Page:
Relatively little other manufacturing was undertaken in the area in the post-medieval period, though there are a small number of light industrial units in a number of places today, as at Hen Domen, Montgomery and Forden. A number of small-scale craft industries were undertaken in the past, including smithing, represented by former blacksmiths shops at Chirbury, Hyssington, Forden, Stockton, Cwm Cae and Churchstoke, some of which still remain.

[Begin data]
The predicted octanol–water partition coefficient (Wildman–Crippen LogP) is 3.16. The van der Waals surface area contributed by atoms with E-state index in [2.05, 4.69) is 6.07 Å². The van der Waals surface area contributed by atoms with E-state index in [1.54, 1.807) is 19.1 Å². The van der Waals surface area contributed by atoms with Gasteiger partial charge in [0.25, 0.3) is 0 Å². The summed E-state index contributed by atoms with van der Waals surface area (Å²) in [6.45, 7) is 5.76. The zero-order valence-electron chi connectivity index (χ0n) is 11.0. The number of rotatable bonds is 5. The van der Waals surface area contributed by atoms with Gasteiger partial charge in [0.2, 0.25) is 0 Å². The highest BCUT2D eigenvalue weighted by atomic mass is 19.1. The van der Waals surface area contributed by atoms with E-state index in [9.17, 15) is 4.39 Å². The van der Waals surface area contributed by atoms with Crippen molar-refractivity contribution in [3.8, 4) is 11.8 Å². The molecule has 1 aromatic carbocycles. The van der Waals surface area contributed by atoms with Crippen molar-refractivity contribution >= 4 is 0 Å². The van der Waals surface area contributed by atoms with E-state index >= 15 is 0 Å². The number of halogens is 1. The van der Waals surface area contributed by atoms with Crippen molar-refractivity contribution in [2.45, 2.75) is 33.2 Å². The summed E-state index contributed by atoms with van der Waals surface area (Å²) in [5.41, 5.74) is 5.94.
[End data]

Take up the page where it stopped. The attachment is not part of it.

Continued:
Water power was exploited by numerous corn and flour mills built on many of the major streams and tributaries throughout the area - on the Caebitra, the upper Camlad to the east of Churchstoke, along Marrington Dingle, and the lower Camlad west of Chirbury. Medieval mills of late 12th and 13th centuries are known from documentary evidence at Walcot, Churchstoke and at Stalloe, near Montgomery, and at Gwern-y-go, several of the mills being granted to the canons of the Augustinian priory at Chirbury and the mill at Gwern-y-go forming part of the Cistercian grange of Cwmhir abbey. The sites of many of the medieval mills is uncertain, though some are assumed to underlie later mill complexes that were working in the 18th to early 20th centuries. A number of mills, including those at Bacheldre, Pentre, Mellington and Broadway appear to have been rebuilt or renewed in the 16th or early 17th centuries. These, like their medieval predecessors, were probably timber-framed buildings, none of which have survived, being generally replaced in stone during the later 17th and earlier 18th centuries, and by brick mill buildings in the later 18th and 19th centuries. The setting up of a mill at all periods required a significant investment in resources, not only for the mill buildings but also for weirs, sluices, leats and millponds which harnessed the water that drove the machinery. The medieval mill at Gwern-y-go appears to have been fed by a leat up to 1km long known as the 'Grange Ditch', carrying water from the Caebitra. Bacheldre Mill was fed by a leat up to about 800m taken from the Caebitra further downstream. A number of the later mills were set up as fulling mills or walkmills, including a number of mills in Marrington Dingle. Many of the mills failed keep pace with competition and went out of production during the 18th and 19th centuries, whilst others diversified into other activities. Bacheldre was at one time used for malting, and in the mid 19th century was also used as a dyeing mill. Mellington Mill was converted to produce coarse paper in the 18th century, but had been demolished by the end of the century. Many of the mills had ceased production by the end of the 19th century, though others such as Pentre Mill, Gaer Mill and Broadway Mill continued in production until the first half of the 20th century. The only surviving working mill is at Bacheldre. Other mill buildings having either been demolished or converted to other uses, though indications of former leats and millponds are still traceable at many sites.